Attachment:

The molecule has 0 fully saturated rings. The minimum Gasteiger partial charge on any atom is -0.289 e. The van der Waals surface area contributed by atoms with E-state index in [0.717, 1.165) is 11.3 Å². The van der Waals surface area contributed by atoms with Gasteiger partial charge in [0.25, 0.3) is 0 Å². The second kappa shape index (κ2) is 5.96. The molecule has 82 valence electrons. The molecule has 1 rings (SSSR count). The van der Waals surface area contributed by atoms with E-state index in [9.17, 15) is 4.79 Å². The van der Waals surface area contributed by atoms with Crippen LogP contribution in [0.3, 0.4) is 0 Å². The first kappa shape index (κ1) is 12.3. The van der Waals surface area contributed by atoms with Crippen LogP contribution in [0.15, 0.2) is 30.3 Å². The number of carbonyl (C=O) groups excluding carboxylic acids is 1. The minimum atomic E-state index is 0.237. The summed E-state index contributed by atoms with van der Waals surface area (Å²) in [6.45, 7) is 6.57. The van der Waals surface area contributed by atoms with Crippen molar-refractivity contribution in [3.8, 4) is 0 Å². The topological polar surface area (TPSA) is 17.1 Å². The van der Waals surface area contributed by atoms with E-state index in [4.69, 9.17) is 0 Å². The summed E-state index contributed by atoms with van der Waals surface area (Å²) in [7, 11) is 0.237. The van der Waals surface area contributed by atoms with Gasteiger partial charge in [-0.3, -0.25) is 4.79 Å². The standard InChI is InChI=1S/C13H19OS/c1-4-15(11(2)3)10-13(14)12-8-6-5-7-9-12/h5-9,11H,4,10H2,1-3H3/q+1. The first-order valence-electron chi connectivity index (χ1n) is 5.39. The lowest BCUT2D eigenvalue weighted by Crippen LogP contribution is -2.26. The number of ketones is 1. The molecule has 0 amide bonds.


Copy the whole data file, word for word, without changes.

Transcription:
The molecule has 0 fully saturated rings. The minimum Gasteiger partial charge on any atom is -0.289 e. The van der Waals surface area contributed by atoms with E-state index in [0.717, 1.165) is 11.3 Å². The van der Waals surface area contributed by atoms with Gasteiger partial charge in [0.25, 0.3) is 0 Å². The second kappa shape index (κ2) is 5.96. The molecule has 82 valence electrons. The molecule has 1 rings (SSSR count). The van der Waals surface area contributed by atoms with E-state index in [9.17, 15) is 4.79 Å². The van der Waals surface area contributed by atoms with Crippen LogP contribution in [0.3, 0.4) is 0 Å². The first kappa shape index (κ1) is 12.3. The van der Waals surface area contributed by atoms with Crippen LogP contribution in [0.15, 0.2) is 30.3 Å². The number of carbonyl (C=O) groups excluding carboxylic acids is 1. The minimum atomic E-state index is 0.237. The summed E-state index contributed by atoms with van der Waals surface area (Å²) in [6.45, 7) is 6.57. The van der Waals surface area contributed by atoms with Crippen molar-refractivity contribution in [3.8, 4) is 0 Å². The topological polar surface area (TPSA) is 17.1 Å². The van der Waals surface area contributed by atoms with E-state index in [4.69, 9.17) is 0 Å². The summed E-state index contributed by atoms with van der Waals surface area (Å²) in [7, 11) is 0.237. The van der Waals surface area contributed by atoms with Gasteiger partial charge in [-0.3, -0.25) is 4.79 Å². The standard InChI is InChI=1S/C13H19OS/c1-4-15(11(2)3)10-13(14)12-8-6-5-7-9-12/h5-9,11H,4,10H2,1-3H3/q+1. The first-order valence-electron chi connectivity index (χ1n) is 5.39. The lowest BCUT2D eigenvalue weighted by Crippen LogP contribution is -2.26. The number of ketones is 1. The molecule has 0 amide bonds.